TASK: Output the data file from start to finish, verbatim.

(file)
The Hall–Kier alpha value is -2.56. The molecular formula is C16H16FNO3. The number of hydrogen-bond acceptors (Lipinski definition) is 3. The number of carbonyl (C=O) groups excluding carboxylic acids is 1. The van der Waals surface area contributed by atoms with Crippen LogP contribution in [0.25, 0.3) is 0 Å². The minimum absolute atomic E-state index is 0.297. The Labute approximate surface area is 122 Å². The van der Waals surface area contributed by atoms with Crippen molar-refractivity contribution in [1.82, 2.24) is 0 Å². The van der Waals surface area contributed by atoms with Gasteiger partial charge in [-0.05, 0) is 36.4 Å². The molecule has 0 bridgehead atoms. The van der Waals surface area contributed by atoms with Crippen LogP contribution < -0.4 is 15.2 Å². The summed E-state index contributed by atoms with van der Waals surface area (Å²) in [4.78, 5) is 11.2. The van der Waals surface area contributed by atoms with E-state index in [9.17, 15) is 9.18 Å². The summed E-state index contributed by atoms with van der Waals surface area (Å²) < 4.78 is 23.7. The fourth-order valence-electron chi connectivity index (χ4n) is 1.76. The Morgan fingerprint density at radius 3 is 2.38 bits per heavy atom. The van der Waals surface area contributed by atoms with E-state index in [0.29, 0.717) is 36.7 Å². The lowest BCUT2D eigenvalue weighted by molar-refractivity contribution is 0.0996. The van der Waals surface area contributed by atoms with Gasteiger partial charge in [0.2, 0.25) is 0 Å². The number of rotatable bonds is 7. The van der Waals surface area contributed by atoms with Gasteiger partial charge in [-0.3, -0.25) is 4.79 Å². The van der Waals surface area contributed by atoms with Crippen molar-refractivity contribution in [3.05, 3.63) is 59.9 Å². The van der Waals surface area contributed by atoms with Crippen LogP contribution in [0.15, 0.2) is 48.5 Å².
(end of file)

The Hall–Kier alpha value is -2.56. The molecular formula is C16H16FNO3. The number of hydrogen-bond acceptors (Lipinski definition) is 3. The number of carbonyl (C=O) groups excluding carboxylic acids is 1. The van der Waals surface area contributed by atoms with Crippen LogP contribution in [0.25, 0.3) is 0 Å². The minimum absolute atomic E-state index is 0.297. The Labute approximate surface area is 122 Å². The van der Waals surface area contributed by atoms with Crippen molar-refractivity contribution in [1.82, 2.24) is 0 Å². The van der Waals surface area contributed by atoms with Gasteiger partial charge in [-0.05, 0) is 36.4 Å². The molecule has 0 bridgehead atoms. The van der Waals surface area contributed by atoms with Crippen LogP contribution < -0.4 is 15.2 Å². The summed E-state index contributed by atoms with van der Waals surface area (Å²) in [4.78, 5) is 11.2. The van der Waals surface area contributed by atoms with E-state index in [9.17, 15) is 9.18 Å². The summed E-state index contributed by atoms with van der Waals surface area (Å²) < 4.78 is 23.7. The fourth-order valence-electron chi connectivity index (χ4n) is 1.76. The Morgan fingerprint density at radius 3 is 2.38 bits per heavy atom. The van der Waals surface area contributed by atoms with E-state index in [0.29, 0.717) is 36.7 Å². The lowest BCUT2D eigenvalue weighted by molar-refractivity contribution is 0.0996. The van der Waals surface area contributed by atoms with Gasteiger partial charge in [0.2, 0.25) is 0 Å². The number of rotatable bonds is 7. The van der Waals surface area contributed by atoms with Gasteiger partial charge in [-0.3, -0.25) is 4.79 Å². The van der Waals surface area contributed by atoms with Crippen molar-refractivity contribution in [3.05, 3.63) is 59.9 Å². The van der Waals surface area contributed by atoms with Crippen LogP contribution in [0.15, 0.2) is 48.5 Å².